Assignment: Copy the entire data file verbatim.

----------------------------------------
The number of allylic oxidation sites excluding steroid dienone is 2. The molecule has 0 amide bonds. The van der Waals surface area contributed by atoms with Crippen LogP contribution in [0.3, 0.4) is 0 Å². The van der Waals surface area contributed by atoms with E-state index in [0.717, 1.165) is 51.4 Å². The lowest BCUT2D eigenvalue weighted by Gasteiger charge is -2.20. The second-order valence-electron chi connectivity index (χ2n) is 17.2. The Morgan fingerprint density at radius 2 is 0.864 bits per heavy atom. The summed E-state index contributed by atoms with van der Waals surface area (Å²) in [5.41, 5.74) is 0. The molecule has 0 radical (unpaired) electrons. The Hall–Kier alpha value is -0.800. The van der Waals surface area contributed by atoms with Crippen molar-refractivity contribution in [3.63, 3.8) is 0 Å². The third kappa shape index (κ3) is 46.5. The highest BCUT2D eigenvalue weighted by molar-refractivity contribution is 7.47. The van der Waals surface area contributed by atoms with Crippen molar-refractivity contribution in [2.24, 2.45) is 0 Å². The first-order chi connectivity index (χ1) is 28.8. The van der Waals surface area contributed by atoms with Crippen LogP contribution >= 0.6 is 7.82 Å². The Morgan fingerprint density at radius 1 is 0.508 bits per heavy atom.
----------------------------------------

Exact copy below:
The number of allylic oxidation sites excluding steroid dienone is 2. The molecule has 0 amide bonds. The van der Waals surface area contributed by atoms with Crippen LogP contribution in [0.3, 0.4) is 0 Å². The van der Waals surface area contributed by atoms with E-state index in [0.717, 1.165) is 51.4 Å². The lowest BCUT2D eigenvalue weighted by Gasteiger charge is -2.20. The second-order valence-electron chi connectivity index (χ2n) is 17.2. The Morgan fingerprint density at radius 2 is 0.864 bits per heavy atom. The summed E-state index contributed by atoms with van der Waals surface area (Å²) in [5.41, 5.74) is 0. The molecule has 0 radical (unpaired) electrons. The Hall–Kier alpha value is -0.800. The van der Waals surface area contributed by atoms with Crippen molar-refractivity contribution in [3.63, 3.8) is 0 Å². The third kappa shape index (κ3) is 46.5. The highest BCUT2D eigenvalue weighted by molar-refractivity contribution is 7.47. The van der Waals surface area contributed by atoms with Crippen molar-refractivity contribution in [2.24, 2.45) is 0 Å². The first-order chi connectivity index (χ1) is 28.8. The van der Waals surface area contributed by atoms with Crippen LogP contribution >= 0.6 is 7.82 Å². The Morgan fingerprint density at radius 1 is 0.508 bits per heavy atom.